Go Back   Steve's Digicams Forums > Digital SLR and Interchangeable Lens Cameras > Sony Alpha dSLR / Konica Minolta dSLR, Sony SLT

Thread Tools Search this Thread
Old May 7, 2008, 9:16 PM   #1
Senior Member
ecap's Avatar
Join Date: Aug 2006
Posts: 259

alright guys,

a friend has a local business and is willing to rent me a back room to set up a studio in. I have been doing sports photos recently.... I did purchase a light set which i have played with a few times and have improved a little bit... I am curious as to what lenses you would recommend.... I have an A700, sigma 70-200 2.8, sigma 24-70 2.8, and minolta 50mm 1.7... i also have a minolta 3600 flash... My light kit is an smith victor 3 light continuos burn kit... two lights have umbrellas and the other is just the light with no umbrella. This room is small so to save space i am going to attach the lights to poles and brackets on the walls so i can still move them but get the light stands out of the way... I will probably purchase another light set and position them to where i could cover most angles however i would need i.e. mount them high, low, pointing up and down and straight on... Any suggestions on anything is appreciated but most importantly i need to know what lenses would be good for tight spaces...

I am pretty proficient running the camera manual so i would have no problems buying an adapter and some inexpensive old manual lenses... the room is about 16x12...

I would set the backdrops up on the 16 foot part of the room to give you an idea of what i am working with... thanks for reading all this rambling and look forward to pointers, tips, lessons learned...Ecap
ecap is offline   Reply With Quote
Sponsored Links
Old May 8, 2008, 10:41 AM   #2
AJ Gressette's Avatar
Join Date: Mar 2006
Posts: 64

I think you have enough room to use 24-70 or the 50. Not that zoom lenses can not be used for portraiture, but prime lenses (fixed focal length) like your 50 are usually sharper, faster and bokeh is better. At a focal length of about 80mm the Minolta 50 f/1.7 is a good lens for portraits in the studio. I believe using prime lenses can make us better photographers. Rather than standing in one spot zooming in and out for that composure you after, it requires us to zoom on our feet.

**The following is quoted from an article /digital-photography-school

Prime Lenses Combat Lazy Photographer Syndrome - when you have a zoom lens attached to your camera the temptation is to let your zoom do all the work and to leave your feet attached to the same piece of turf. This is what is attractive about zooms - however it can also lead to laziness and I've heard a few prime lens users argue that when they have a prime lens attached that it makes them more creative with their framing as they are forced to look more actively for the best shot.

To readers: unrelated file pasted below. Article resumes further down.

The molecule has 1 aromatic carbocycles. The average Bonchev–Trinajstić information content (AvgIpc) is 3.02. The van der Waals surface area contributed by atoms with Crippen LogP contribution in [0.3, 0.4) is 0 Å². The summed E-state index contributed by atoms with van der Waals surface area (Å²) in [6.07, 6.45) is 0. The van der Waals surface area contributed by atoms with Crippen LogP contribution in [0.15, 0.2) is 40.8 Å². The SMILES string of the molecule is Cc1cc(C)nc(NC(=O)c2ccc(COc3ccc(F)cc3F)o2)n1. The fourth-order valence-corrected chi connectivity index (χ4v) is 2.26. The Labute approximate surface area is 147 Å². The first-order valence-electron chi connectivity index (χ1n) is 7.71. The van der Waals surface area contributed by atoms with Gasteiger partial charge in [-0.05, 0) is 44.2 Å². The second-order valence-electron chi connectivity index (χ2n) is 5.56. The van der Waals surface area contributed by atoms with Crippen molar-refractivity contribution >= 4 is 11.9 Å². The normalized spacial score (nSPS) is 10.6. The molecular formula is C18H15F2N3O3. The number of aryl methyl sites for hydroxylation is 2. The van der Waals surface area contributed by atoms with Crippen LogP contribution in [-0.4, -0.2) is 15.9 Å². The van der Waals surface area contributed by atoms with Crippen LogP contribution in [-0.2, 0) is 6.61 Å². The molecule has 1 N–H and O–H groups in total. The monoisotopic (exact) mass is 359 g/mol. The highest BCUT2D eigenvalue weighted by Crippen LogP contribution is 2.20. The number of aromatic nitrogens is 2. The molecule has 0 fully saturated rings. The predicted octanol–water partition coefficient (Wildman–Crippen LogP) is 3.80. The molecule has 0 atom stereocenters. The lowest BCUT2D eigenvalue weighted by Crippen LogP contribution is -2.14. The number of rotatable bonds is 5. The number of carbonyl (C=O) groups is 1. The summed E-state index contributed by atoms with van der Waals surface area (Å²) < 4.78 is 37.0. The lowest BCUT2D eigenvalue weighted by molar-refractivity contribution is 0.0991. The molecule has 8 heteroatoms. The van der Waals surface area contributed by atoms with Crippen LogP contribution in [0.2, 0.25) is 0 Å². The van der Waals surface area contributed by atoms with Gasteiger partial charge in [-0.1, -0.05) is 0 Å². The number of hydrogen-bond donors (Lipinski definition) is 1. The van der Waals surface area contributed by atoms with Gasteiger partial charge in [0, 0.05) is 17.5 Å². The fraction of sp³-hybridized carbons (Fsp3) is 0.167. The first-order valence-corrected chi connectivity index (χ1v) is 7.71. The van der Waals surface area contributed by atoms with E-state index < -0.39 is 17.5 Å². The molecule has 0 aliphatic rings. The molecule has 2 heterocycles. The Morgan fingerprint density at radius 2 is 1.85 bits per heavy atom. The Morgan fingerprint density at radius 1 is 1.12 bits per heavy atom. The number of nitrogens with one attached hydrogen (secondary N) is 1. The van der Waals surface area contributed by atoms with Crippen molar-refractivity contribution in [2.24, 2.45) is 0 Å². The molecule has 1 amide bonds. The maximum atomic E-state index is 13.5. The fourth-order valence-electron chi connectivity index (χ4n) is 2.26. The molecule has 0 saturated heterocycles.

AJ Gressette is offline   Reply With Quote
Old May 8, 2008, 6:23 PM   #3
Senior Member
ecap's Avatar
Join Date: Aug 2006
Posts: 259

thanks for the info...

any other suggestions are appreciated....ecap
ecap is offline   Reply With Quote
Old May 8, 2008, 7:24 PM   #4
Super Moderator
Mark1616's Avatar
Join Date: Oct 2005
Posts: 7,451

I guess we are working in feet here not yards or meters. It is going to be tight for sure to get full length shots without using a lens wider than you would ideally like. Don't forget that in a lot of cases you will want to have a good few feet between the background and the subject and then quite a bit between you and the subject.

Just read your post again, are you thinking of the backdrops on the 16' wall, in other words youare only shooting across the 12' part? This is going to be far too tight for anything apart from head and shoulder work. The smallest I've shot in was about 20' and that still wasn't ideal.

Don't get me wrong I'm not saying it can't work just to be aware of the limitations that you get with a small space needing wider angle lenses which will create a less than normal feel for full length.
Mark1616 is offline   Reply With Quote
Old May 8, 2008, 7:42 PM   #5
Senior Member
BillDrew's Avatar
Join Date: Jun 2002
Location: Hay River Township, WI
Posts: 2,512

What are you going to do with your studio? head-and-shoulder portriats? High school seniors? Bride & Groom formals? A whole Rugby team? Coins? Babes in Bakinis? Product photography? ...

Whatever it is, ding about with your zoom lens(es) and figure out what focal length works for what you want to do. Then get a fixed focal length lens that is close to that. If it seems like you want something wide, do a whole bunch of experimenting with you zoom set wide until you really apreciate the "big nose" problem.
BillDrew is offline   Reply With Quote

Thread Tools Search this Thread
Search this Thread:

Advanced Search

Posting Rules
You may not post new threads
You may not post replies
You may not post attachments
You may not edit your posts

BB code is On
Smilies are On
[IMG] code is On
HTML code is Off
Trackbacks are Off
Pingbacks are Off
Refbacks are Off

All times are GMT -5. The time now is 1:09 AM.